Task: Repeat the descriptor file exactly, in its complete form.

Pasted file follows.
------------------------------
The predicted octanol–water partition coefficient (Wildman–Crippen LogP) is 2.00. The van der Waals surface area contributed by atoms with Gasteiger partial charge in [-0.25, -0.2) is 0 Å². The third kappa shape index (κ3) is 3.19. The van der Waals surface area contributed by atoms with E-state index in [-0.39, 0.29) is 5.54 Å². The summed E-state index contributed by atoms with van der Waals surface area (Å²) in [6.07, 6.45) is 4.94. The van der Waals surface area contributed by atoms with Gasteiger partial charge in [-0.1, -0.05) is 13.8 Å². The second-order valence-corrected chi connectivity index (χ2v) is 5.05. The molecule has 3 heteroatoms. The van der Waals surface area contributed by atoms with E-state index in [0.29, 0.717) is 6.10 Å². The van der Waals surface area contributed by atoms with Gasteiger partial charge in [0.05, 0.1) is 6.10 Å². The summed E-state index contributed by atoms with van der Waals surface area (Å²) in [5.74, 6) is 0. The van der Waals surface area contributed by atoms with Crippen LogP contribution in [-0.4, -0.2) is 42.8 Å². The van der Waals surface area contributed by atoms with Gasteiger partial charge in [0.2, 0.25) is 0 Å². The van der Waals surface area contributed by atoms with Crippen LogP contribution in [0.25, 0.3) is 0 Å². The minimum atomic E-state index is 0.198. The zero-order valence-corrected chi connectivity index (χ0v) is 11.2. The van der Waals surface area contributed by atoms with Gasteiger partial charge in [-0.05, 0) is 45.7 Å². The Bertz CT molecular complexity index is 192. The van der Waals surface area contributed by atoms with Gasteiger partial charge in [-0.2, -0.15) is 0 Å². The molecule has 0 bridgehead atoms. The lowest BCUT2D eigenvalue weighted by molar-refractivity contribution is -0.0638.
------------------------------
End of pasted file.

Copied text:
The predicted octanol–water partition coefficient (Wildman–Crippen LogP) is 2.00. The van der Waals surface area contributed by atoms with Gasteiger partial charge in [-0.25, -0.2) is 0 Å². The third kappa shape index (κ3) is 3.19. The van der Waals surface area contributed by atoms with E-state index in [-0.39, 0.29) is 5.54 Å². The summed E-state index contributed by atoms with van der Waals surface area (Å²) in [6.07, 6.45) is 4.94. The van der Waals surface area contributed by atoms with Gasteiger partial charge in [-0.1, -0.05) is 13.8 Å². The second-order valence-corrected chi connectivity index (χ2v) is 5.05. The molecule has 3 heteroatoms. The van der Waals surface area contributed by atoms with E-state index in [0.29, 0.717) is 6.10 Å². The van der Waals surface area contributed by atoms with Gasteiger partial charge in [0.05, 0.1) is 6.10 Å². The summed E-state index contributed by atoms with van der Waals surface area (Å²) in [5.74, 6) is 0. The van der Waals surface area contributed by atoms with Crippen LogP contribution in [-0.4, -0.2) is 42.8 Å². The van der Waals surface area contributed by atoms with Gasteiger partial charge in [0.2, 0.25) is 0 Å². The van der Waals surface area contributed by atoms with Crippen LogP contribution in [0.25, 0.3) is 0 Å². The minimum atomic E-state index is 0.198. The zero-order valence-corrected chi connectivity index (χ0v) is 11.2. The van der Waals surface area contributed by atoms with Gasteiger partial charge in [-0.05, 0) is 45.7 Å². The Bertz CT molecular complexity index is 192. The van der Waals surface area contributed by atoms with Gasteiger partial charge in [-0.2, -0.15) is 0 Å². The molecule has 0 bridgehead atoms. The lowest BCUT2D eigenvalue weighted by molar-refractivity contribution is -0.0638.